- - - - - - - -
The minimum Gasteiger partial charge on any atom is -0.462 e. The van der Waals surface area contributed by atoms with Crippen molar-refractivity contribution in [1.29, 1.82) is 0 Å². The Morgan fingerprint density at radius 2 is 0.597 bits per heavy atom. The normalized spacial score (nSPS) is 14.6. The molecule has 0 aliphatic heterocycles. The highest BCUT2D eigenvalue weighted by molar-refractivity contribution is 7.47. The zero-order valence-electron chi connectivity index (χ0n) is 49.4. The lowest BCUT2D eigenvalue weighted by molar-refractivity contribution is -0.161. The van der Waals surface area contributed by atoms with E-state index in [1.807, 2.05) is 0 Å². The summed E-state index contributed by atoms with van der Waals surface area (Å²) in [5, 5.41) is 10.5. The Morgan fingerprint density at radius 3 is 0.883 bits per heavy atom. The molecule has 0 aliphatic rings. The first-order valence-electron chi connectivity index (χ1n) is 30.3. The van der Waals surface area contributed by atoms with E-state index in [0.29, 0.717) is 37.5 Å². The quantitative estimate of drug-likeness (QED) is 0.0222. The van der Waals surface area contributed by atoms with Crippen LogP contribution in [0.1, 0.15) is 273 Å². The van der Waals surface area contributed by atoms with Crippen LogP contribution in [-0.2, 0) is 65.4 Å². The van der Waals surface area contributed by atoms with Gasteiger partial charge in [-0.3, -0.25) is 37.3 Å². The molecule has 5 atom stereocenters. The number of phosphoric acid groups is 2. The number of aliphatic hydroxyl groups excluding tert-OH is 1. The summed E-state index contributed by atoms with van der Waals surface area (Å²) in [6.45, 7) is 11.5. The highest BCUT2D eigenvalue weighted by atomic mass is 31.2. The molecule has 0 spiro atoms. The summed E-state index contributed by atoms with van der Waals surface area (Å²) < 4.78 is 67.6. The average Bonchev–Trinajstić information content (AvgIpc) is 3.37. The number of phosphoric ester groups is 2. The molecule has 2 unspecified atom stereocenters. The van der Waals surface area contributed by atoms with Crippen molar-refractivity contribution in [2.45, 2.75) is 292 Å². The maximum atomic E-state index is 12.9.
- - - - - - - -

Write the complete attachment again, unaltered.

The minimum Gasteiger partial charge on any atom is -0.462 e. The van der Waals surface area contributed by atoms with Crippen molar-refractivity contribution in [1.29, 1.82) is 0 Å². The Morgan fingerprint density at radius 2 is 0.597 bits per heavy atom. The normalized spacial score (nSPS) is 14.6. The molecule has 0 aliphatic heterocycles. The highest BCUT2D eigenvalue weighted by molar-refractivity contribution is 7.47. The zero-order valence-electron chi connectivity index (χ0n) is 49.4. The lowest BCUT2D eigenvalue weighted by molar-refractivity contribution is -0.161. The van der Waals surface area contributed by atoms with E-state index in [1.807, 2.05) is 0 Å². The summed E-state index contributed by atoms with van der Waals surface area (Å²) in [5, 5.41) is 10.5. The Morgan fingerprint density at radius 3 is 0.883 bits per heavy atom. The molecule has 0 aliphatic rings. The first-order valence-electron chi connectivity index (χ1n) is 30.3. The van der Waals surface area contributed by atoms with E-state index in [0.29, 0.717) is 37.5 Å². The quantitative estimate of drug-likeness (QED) is 0.0222. The van der Waals surface area contributed by atoms with Crippen LogP contribution in [0.1, 0.15) is 273 Å². The van der Waals surface area contributed by atoms with Crippen LogP contribution in [-0.2, 0) is 65.4 Å². The van der Waals surface area contributed by atoms with Gasteiger partial charge in [-0.3, -0.25) is 37.3 Å². The molecule has 5 atom stereocenters. The number of phosphoric acid groups is 2. The number of aliphatic hydroxyl groups excluding tert-OH is 1. The summed E-state index contributed by atoms with van der Waals surface area (Å²) in [6.45, 7) is 11.5. The highest BCUT2D eigenvalue weighted by atomic mass is 31.2. The molecule has 0 spiro atoms. The summed E-state index contributed by atoms with van der Waals surface area (Å²) < 4.78 is 67.6. The average Bonchev–Trinajstić information content (AvgIpc) is 3.37. The number of phosphoric ester groups is 2. The molecule has 2 unspecified atom stereocenters. The van der Waals surface area contributed by atoms with Crippen molar-refractivity contribution in [2.45, 2.75) is 292 Å². The maximum atomic E-state index is 12.9.